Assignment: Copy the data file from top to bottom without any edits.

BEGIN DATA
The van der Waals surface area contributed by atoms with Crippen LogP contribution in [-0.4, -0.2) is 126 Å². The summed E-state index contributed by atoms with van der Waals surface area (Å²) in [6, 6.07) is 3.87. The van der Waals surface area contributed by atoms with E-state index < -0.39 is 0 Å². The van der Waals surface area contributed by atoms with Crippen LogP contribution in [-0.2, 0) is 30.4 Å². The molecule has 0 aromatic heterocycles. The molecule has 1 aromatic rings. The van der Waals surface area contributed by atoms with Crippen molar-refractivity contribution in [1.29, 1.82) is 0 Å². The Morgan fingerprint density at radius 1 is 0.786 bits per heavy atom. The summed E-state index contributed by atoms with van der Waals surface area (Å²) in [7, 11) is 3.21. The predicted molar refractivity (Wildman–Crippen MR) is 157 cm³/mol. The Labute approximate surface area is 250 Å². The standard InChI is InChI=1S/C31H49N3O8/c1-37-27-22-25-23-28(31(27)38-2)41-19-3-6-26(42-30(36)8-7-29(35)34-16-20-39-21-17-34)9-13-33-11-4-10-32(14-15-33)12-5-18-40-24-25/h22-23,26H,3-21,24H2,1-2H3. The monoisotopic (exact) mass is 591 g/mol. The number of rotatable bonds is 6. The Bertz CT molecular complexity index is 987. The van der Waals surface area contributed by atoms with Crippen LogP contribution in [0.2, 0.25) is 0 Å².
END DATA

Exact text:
The van der Waals surface area contributed by atoms with Crippen LogP contribution in [-0.4, -0.2) is 126 Å². The summed E-state index contributed by atoms with van der Waals surface area (Å²) in [6, 6.07) is 3.87. The van der Waals surface area contributed by atoms with E-state index < -0.39 is 0 Å². The van der Waals surface area contributed by atoms with Crippen LogP contribution in [-0.2, 0) is 30.4 Å². The molecule has 0 aromatic heterocycles. The molecule has 1 aromatic rings. The van der Waals surface area contributed by atoms with Crippen molar-refractivity contribution in [1.29, 1.82) is 0 Å². The Morgan fingerprint density at radius 1 is 0.786 bits per heavy atom. The summed E-state index contributed by atoms with van der Waals surface area (Å²) in [7, 11) is 3.21. The predicted molar refractivity (Wildman–Crippen MR) is 157 cm³/mol. The Labute approximate surface area is 250 Å². The standard InChI is InChI=1S/C31H49N3O8/c1-37-27-22-25-23-28(31(27)38-2)41-19-3-6-26(42-30(36)8-7-29(35)34-16-20-39-21-17-34)9-13-33-11-4-10-32(14-15-33)12-5-18-40-24-25/h22-23,26H,3-21,24H2,1-2H3. The monoisotopic (exact) mass is 591 g/mol. The number of rotatable bonds is 6. The Bertz CT molecular complexity index is 987. The van der Waals surface area contributed by atoms with Crippen LogP contribution in [0.2, 0.25) is 0 Å².